Cheers for the info Mark, I'm going to try to find him on Saturday. Just a question about location though. You said he brews in the railway arches at Borough Market but the map on his website put's him at the other end of Druid street a fair distance from the market. does he sell in the market and brew elsewhere?ReplyDelete
Nice post, thanks for sharing this wonderful and useful information with us.ReplyDelete
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Rob, I'll look out for it - I'm eager to try more Durham beer.ReplyDelete
Tandleman, I've been meaning to put together a list of ultra-rare beers for you to look for in Chicago, should I send that along to you?!
Sam, I missed a small detail, which I've added into the post now... it is at that address on his website but he brews beneath Tower Bridge, not London Bridge (it's nearby, hence my confusion! Plus, I navigate London by tube stops so if I say London Bridge it probably means that's the closest train stop!). You should go down and check them out, it's definitely worth it!
Herrien, thank you but please don't spam me - we drink beer here, not green tea.
Cheers Mark, lookng forward to trying these out.ReplyDelete
I'd love to see that list of Chicago beers too if I may, I'm taking a trip to the States in July for a food tour/honeymoon, so I'm pretty excited about trying as many beers as possible. We are going to New York, Chicago and San Francisco so I have been reading about your trip to SF with relish. If there are any other breweries you have visited there or would like to I'd love to hear about them.
Sure thing Sam. Send me an email on firstname.lastname@example.org and I'll list a few beers to look out for. It sounds like a great trip - I'm jealous!ReplyDelete
I here the white horse is getting some in fro there 40 beers from 40 miles festival, end of this month.ReplyDelete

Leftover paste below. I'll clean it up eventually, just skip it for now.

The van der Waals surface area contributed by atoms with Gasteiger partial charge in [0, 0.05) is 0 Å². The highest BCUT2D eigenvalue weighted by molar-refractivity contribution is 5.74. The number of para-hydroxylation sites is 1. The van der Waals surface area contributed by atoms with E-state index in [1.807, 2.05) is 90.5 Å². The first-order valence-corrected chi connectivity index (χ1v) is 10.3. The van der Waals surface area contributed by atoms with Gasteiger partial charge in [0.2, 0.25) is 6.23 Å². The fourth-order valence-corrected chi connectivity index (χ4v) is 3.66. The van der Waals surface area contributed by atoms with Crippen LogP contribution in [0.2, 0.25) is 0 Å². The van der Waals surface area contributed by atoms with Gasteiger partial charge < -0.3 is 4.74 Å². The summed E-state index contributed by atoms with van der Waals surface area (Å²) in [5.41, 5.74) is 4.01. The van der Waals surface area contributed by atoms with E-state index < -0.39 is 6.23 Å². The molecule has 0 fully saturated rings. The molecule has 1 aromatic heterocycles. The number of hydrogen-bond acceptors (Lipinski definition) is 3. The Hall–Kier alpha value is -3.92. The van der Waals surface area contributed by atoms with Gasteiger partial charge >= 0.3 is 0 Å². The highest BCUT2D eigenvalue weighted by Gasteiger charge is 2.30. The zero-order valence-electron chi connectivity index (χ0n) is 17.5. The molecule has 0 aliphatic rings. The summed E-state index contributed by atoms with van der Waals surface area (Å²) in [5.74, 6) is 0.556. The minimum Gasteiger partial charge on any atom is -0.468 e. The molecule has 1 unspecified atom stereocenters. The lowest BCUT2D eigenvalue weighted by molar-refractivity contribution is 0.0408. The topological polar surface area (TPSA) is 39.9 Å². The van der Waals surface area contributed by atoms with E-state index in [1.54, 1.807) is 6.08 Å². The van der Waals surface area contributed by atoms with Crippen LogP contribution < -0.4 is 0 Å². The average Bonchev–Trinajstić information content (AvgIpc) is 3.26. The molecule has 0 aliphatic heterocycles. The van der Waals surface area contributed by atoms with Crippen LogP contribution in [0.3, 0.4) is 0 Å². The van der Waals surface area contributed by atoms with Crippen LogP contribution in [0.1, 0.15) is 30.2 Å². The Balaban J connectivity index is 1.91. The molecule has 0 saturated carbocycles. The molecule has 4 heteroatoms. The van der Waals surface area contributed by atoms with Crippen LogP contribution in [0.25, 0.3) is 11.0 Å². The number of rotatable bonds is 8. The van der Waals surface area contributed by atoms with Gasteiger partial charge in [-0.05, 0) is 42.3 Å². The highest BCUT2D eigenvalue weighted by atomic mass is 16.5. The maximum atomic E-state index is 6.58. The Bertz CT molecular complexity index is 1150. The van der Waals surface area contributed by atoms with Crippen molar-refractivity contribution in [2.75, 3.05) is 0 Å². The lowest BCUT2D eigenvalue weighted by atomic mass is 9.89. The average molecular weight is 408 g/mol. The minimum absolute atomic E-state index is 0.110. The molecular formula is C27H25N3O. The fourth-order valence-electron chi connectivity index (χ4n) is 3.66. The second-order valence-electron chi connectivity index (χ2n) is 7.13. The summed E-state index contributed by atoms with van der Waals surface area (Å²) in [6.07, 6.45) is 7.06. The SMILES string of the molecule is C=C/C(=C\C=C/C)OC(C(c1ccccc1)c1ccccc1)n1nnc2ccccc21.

Mark - If you have a list to hand that'd be great, though a lot of what I will be doing is dependent on others.ReplyDelete
Andy, great news!ReplyDelete
Tandleman, I knew you couldn't resist an ultra-rare list of beers to chase!!
I've never been to Chicago so not sure how helpful I can be but if I were going then I'd be straight to Goose Island, of course. After that I'd want to drink Three Floyds. I've heard very good things about Piece recently and Flossmore. Melissa's latest blog should tell you everything you need to know!!
I look forward to hearing about it!
Cheers for the info, Mark. I chilled with him and Ang when you left at Saints and Sinners. He's a great guy. Really easy going. He gave me a beer after at the end of the night. I would have bought him one had I known he was going to give me one!ReplyDelete
I had the Pale Ale and I'm reserving it for a tastings' evening.
I hope to acquire the stout once I get back to London on a Saturday. Now I'm not in the City I sure miss Utobeer. I luckilly have a lot from beermerchants and the PRE-ZBF 2010 beer shop.
Going to, hopefully, Spontanious Fermenation Weekend in May. It's a lambic festival. I will write about it.
From a completely narcissistic p.o.v - those labels look fucking great. I bet the beer's good - usually is. Nice score!!ReplyDelete
Just cracked open the Porter - it's bloody good!ReplyDelete
And Leigh's right, lovely labels